We have three dogs in our house, all cavalier king charles’ spaniels, ranging in ages one to three (who are siblings). The third dog came in to our lives unplanned when we were already having some difficulty with the first two. Our main problem is when we go out walking. The dogs just bark at everyone and everything and quite often it becomes so intense that they will get aggressive with each other, particularly when we start the walk or are putting their leads on to go out. There have been no injuries yet and they are friendly dogs on their own and at home. We are really starting to become stressed about this and are at our wits-end. I hope you can point me in the right direction.
Hi Clare, I’m sorry that you are finding things so tough at the moment, you have a lot on your plate. You have a few options.
Your first option would be to re-home one or two of your dogs. This, while it is difficult, would be the best way to reduce the work load on you. At this stage no one seems to be enjoying the situation, the dogs included, and reducing the number of dogs you have will reduce the stress on everyone. It will also allow you to provide a better life for the other dog/s because you wont be ‘spread so thin’. I would not recommend three dogs for anyone unless they were very experienced at dog handling, simply due to the amount of work, in management and training, three dogs involve.
You will probably find that you will have success at re homing due to the size and breed of your dogs. Most people like small dogs, and Cavalier’s are well known for their soft nature. You can re-home your dog/s yourself, or through a rescue organisation, or through the Cavalier club in your area. You should be honest about the situation, as well as the temperament of the dog/s you are going to surrender.
Your second option is to keep all three dogs, and work through the situation with home visits with a professional behaviourist or trainer. You will need to work with one dog at a time, understand each dog thoroughly before working with two, then three. This will require a huge time commitment on your behalf, as well as the cooperation of the rest of your family. You might even like to employ a dog walker to walk the dogs on a rotating system so that you can focus on one dog each day.
Before walking multiple dogs together, you will need to learn how to walk the dogs individually off lead, as I suspect they are only being walked on lead. You will also need to allow them to interact freely with other dogs and people, as many as you can find. This means you will also need some basic training in off lead control.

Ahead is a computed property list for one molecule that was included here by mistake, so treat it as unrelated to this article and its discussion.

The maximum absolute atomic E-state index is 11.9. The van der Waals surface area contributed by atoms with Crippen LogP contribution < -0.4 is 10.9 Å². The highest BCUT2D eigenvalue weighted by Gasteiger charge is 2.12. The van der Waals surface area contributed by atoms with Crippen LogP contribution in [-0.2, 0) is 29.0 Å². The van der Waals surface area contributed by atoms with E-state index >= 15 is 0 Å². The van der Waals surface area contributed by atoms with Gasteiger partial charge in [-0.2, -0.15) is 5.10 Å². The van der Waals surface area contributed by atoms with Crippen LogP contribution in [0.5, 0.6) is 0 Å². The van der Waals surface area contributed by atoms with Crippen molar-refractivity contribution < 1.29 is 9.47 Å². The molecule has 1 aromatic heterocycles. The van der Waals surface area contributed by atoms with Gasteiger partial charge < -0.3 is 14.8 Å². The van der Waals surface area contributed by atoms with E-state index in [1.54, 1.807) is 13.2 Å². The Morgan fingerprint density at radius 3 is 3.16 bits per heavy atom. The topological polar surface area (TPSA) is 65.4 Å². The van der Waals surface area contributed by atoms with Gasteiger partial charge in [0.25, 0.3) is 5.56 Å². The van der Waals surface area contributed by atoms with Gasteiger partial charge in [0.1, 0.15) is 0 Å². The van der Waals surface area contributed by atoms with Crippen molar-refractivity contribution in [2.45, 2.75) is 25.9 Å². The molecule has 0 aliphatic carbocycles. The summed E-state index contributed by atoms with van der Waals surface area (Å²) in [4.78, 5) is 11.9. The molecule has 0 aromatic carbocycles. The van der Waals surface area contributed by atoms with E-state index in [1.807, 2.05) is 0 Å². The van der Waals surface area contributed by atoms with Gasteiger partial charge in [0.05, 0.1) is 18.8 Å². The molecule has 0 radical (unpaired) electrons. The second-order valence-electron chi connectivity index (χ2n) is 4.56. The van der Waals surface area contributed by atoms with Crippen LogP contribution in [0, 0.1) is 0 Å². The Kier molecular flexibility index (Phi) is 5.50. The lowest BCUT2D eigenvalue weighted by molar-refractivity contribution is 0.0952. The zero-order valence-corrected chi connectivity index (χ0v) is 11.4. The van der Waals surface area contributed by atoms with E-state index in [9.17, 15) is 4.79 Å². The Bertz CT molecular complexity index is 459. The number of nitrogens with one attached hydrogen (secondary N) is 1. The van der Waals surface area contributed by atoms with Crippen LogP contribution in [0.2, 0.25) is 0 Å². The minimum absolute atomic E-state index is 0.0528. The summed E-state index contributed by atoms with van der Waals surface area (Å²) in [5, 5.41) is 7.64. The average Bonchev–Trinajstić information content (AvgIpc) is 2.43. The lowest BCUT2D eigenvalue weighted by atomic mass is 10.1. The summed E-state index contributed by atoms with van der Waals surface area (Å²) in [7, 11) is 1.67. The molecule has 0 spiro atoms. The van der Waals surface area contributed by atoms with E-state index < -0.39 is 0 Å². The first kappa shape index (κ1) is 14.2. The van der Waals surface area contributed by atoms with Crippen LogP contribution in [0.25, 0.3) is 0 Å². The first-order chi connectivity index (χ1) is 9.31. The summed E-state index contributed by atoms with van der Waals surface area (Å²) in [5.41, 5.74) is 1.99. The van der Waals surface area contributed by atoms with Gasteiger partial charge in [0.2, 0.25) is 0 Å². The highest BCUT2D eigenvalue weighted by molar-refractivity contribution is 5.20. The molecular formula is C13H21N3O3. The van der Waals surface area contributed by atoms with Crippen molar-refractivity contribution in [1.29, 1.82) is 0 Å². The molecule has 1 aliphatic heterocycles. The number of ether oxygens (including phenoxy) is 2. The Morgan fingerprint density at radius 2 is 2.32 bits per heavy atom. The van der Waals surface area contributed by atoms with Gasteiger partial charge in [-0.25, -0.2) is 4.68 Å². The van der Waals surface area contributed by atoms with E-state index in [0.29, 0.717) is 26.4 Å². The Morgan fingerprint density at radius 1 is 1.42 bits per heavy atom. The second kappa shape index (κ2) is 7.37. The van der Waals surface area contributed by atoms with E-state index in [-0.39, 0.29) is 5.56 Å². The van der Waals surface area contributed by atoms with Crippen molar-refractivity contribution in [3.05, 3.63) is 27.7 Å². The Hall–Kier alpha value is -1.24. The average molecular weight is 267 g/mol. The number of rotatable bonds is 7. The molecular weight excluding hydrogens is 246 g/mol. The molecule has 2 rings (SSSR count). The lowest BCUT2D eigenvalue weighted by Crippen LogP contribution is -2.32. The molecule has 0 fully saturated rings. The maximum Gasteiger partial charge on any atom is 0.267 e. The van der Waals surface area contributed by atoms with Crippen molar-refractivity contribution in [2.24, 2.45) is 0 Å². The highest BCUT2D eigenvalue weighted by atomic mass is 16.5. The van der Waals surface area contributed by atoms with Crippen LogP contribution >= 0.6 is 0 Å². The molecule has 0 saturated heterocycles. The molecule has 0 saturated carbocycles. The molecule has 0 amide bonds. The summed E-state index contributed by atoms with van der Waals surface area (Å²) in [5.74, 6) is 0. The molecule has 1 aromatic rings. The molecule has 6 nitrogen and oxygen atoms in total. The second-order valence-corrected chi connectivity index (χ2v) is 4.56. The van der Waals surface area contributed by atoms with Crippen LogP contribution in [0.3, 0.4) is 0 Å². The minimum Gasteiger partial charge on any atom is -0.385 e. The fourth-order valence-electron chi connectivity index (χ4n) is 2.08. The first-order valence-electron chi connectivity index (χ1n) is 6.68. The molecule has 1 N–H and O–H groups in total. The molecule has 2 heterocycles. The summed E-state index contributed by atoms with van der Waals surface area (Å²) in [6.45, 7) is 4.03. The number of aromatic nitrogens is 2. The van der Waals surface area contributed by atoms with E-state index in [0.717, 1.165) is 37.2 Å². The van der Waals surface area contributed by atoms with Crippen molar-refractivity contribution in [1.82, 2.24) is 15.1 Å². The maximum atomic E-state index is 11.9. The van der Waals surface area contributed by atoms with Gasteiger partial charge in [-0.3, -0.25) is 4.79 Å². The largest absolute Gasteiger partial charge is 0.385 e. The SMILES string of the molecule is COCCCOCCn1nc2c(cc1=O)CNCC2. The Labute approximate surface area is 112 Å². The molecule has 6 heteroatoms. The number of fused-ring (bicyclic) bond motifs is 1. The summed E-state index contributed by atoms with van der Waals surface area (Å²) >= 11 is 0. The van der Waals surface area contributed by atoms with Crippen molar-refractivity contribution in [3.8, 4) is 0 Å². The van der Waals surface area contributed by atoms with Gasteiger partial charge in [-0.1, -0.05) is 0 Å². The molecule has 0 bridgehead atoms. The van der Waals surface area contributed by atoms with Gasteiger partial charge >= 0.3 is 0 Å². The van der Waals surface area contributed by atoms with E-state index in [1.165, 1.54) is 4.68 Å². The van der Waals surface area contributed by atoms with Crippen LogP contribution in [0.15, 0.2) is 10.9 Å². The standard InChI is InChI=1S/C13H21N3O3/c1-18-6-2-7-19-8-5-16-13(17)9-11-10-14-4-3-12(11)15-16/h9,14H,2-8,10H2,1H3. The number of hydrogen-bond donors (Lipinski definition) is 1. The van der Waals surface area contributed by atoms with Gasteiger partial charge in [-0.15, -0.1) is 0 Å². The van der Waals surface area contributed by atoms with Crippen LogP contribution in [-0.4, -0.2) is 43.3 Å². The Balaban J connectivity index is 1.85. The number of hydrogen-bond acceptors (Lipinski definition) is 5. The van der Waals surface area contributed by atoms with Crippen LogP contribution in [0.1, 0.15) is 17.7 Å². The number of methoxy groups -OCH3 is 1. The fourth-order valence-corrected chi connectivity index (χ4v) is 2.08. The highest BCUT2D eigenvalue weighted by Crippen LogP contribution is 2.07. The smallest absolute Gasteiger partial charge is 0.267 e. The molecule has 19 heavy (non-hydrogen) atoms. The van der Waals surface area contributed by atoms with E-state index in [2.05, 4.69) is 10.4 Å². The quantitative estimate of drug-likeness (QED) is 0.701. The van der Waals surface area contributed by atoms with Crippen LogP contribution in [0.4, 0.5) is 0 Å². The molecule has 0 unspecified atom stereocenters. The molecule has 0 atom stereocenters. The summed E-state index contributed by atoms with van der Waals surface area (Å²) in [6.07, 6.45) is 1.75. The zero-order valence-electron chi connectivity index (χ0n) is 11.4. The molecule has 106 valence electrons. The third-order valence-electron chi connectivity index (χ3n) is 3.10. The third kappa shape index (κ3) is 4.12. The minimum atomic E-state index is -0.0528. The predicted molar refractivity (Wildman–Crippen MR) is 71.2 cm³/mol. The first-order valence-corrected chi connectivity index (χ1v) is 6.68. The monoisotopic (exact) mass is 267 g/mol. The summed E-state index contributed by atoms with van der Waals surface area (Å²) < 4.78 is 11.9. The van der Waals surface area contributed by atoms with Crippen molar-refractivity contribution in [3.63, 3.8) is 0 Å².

I suspect that your dogs are simply frustrated at not being allowed to interact with people and other dogs and are reacting to one another. If you can provide them with individual free time it will diffuse the frustration and teach them a new way to behave.
I would also be working on a lot of focus, and calm sitting around people and dogs they cannot greet. This means asking them to ‘sit’ and feeding them for quiet, calm behavior when the leads come out and people and dogs walk past them. Do this with one dog at a time first, then you can do the same exercise with all of the dogs at once.
The idea being, you need to replace the barking and lunging with an incompatible behaviour like sit and focus. This will also stop them lashing out at each other, which I suspect is a build up of arousal, to a point where they take it out on one another. When you start walking them together again it would be best to have one handler per dog for several weeks so that you have the best chance of success when you move to walking them on your own.
You have some difficult choices ahead of you, and a need for lots of committed training. Living successfully with multiple dogs require constant management and a sound understanding of each dogs’ temperament. Get some support around you and you should be able to carry this through successfully, whatever you choose.